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Sisterhood is a rather vexed word. It's one I'm steadily coming to distrust.

I'd never felt that I fit in particularly well with other women. I had about equal numbers of male and female friends, so it wasn't that women frightened me or I didn't like them. But I didn't feel I had anything special in common with them. And the stereotypical women that I knew, even the smart ones, frightened me. I wondered why they were popular, why they were acceptable, and I was a freak. I liked being a freak, but I also still lonely and judged a lot of the time.

When I finally discovered feminism, the idea of sisterhood was fascinating. All of a sudden, I wasn't this strange being who was barely a woman. I was someone who was like them, someone who had many of the same fears and faced many of the same dangers. Someone who experienced many of the same struggles. And we could talk about the struggles and what they meant, and not seem strange or oversensitive. It was so wonderful to finally, after so long, find people who didn't deem me oversensitive when I winced at the way I saw people treat women on my television.

But gradually I saw people wanting women to have the same opinions, to feel angry at the same images, to feel hurt or attacked by the same things. I knew I didn't always feel the same, but I chalked that up to my freak-ness and tried to bite my tongue (unless it was about BDSM...)

And I watched some women (in my case, I started to see this first among trans women and women of color who I conversed with) roll their eyes at this, or reject feminism entirely. At first this upset me, because it seemed like the same thing I did way back when I assumed that I could never be a feminist because Andrea Dworkin hated BDSM. White, cisgendered me wanted to bring these women back into the fold. I wanted to show them that feminism wasn't a dirty word. I wanted sisterhood.

Of course, that was the height of arrogance. That was me wanting other people to accept my word and my community rather than being willing to listen to why they felt driven away. And that's why don't like the idea of sisterhood any more. Because I don't think many feminists are talking about really treating other women the way that we treat members of our family who we disagree with, yet treasure beyond price.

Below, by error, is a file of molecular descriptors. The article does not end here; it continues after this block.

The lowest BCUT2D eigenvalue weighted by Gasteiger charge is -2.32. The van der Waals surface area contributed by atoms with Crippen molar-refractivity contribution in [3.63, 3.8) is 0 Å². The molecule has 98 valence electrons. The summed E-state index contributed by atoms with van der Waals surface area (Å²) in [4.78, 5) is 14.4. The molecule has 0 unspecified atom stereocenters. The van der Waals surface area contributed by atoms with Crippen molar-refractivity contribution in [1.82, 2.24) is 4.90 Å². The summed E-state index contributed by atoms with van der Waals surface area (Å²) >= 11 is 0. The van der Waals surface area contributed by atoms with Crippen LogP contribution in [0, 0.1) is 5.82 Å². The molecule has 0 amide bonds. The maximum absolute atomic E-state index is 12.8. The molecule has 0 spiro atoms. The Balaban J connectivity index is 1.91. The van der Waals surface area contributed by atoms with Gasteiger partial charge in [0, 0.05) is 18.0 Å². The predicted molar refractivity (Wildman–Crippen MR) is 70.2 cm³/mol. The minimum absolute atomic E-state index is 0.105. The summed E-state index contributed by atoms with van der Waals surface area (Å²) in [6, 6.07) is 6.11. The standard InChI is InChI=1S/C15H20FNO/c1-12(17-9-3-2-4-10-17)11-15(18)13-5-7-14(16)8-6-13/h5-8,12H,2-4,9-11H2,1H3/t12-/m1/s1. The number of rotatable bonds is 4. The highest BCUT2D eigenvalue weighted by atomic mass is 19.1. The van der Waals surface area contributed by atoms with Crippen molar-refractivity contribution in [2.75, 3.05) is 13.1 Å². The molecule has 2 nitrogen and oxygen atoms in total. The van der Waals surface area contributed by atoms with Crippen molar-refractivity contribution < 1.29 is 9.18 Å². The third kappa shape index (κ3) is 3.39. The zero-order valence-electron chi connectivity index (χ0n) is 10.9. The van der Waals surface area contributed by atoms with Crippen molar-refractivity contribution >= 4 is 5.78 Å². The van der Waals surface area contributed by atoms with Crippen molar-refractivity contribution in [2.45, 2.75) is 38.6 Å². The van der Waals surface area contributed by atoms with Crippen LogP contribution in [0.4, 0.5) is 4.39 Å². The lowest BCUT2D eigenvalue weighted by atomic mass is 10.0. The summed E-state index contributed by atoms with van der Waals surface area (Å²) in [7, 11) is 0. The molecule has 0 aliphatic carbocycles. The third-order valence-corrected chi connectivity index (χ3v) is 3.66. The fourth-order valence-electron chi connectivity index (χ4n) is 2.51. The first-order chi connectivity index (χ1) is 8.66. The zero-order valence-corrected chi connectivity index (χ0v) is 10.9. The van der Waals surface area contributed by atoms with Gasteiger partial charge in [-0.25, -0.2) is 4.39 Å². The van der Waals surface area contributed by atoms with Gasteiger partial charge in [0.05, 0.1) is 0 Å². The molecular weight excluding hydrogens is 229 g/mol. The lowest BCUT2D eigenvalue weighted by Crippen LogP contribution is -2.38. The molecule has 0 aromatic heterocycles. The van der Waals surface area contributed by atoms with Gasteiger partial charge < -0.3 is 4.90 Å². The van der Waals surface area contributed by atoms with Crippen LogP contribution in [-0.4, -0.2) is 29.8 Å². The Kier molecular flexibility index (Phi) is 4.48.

We're talking about common ground based on accepting the same ideology. Based on assuming there only handful of opinions that are right for women, and our bond is based on sharing those. Based on assuming that we put our sisters first, even in situations where other oppressions that we share with our brothers mean that they need us more.

Now I'm leery of the word sisterhood. I'd like that to change. But I don't think it will. For it to mean something real, it has to mean what I said above: viewing other women as beloved family even when you disagree with them. And this is always possible with individuals, but very few if any of us can look at an entire group in the same way we look at chosen family. I don't think it's realistic to ask that of people, and I don't think it's useful to use the word to mean something less.



( 7 comments — Leave a comment )
Apr. 10th, 2007 06:15 pm (UTC)
i never felt a sisterhood until i got into the BDSM community. i felt a bond with my sister submissive, as i feel in part with all other submissives. and i see a great bond between all the female Dommes in my life.

but as far as feminism, too many feminists are assholes to really feel a bond with the whole community, imho.
Apr. 10th, 2007 06:31 pm (UTC)
thanks, trin...
Apr. 11th, 2007 01:59 pm (UTC)
I think the big mistake of the sisterhood idea (or brotherhood idea for men) is thinking that all you need to have in common is a pair of X chromosomes and then you'll have common ground about everything else. If you buy that, you'd have to basically buy that there really were only two kinds of people in the world, XX and XY, and given the massive differences between some people who are even in the same family, I'd say that is a shaky foundation for association.
Apr. 11th, 2007 03:05 pm (UTC)
Even basing it on chromosomes is flawed. That allows you to exclude transwomen from sisterhood, or transmen from brotherhood. In which case are you really united with all women or all men? No.
Apr. 11th, 2007 06:54 pm (UTC)
Yes, that is another consideration. Ultimately, it makes about as much sense with finding common ground with someone because the first letter of their first name starts with a letter in the same half of the alphabet as yours. Sure, you have that in common, but does that really mean anything when half the population of the planet (well, if you go phonetically) has that in common with you?

I think the only way to really tell if you really have something in common with someone, in a real meaningful sense, is to talk to them and get to know them.
Apr. 11th, 2007 09:05 pm (UTC)
I think the only way to really tell if you really have something in common with someone, in a real meaningful sense, is to talk to them and get to know them.

Apr. 22nd, 2007 01:05 pm (UTC)
I believe Sisterhood occurs when we join together and do something positive together.Talking amongst ourselves isn't enough. Theory isn't enough. There has to be action, and through collective action, the understanding that we have power in our joining.

( 7 comments — Leave a comment )


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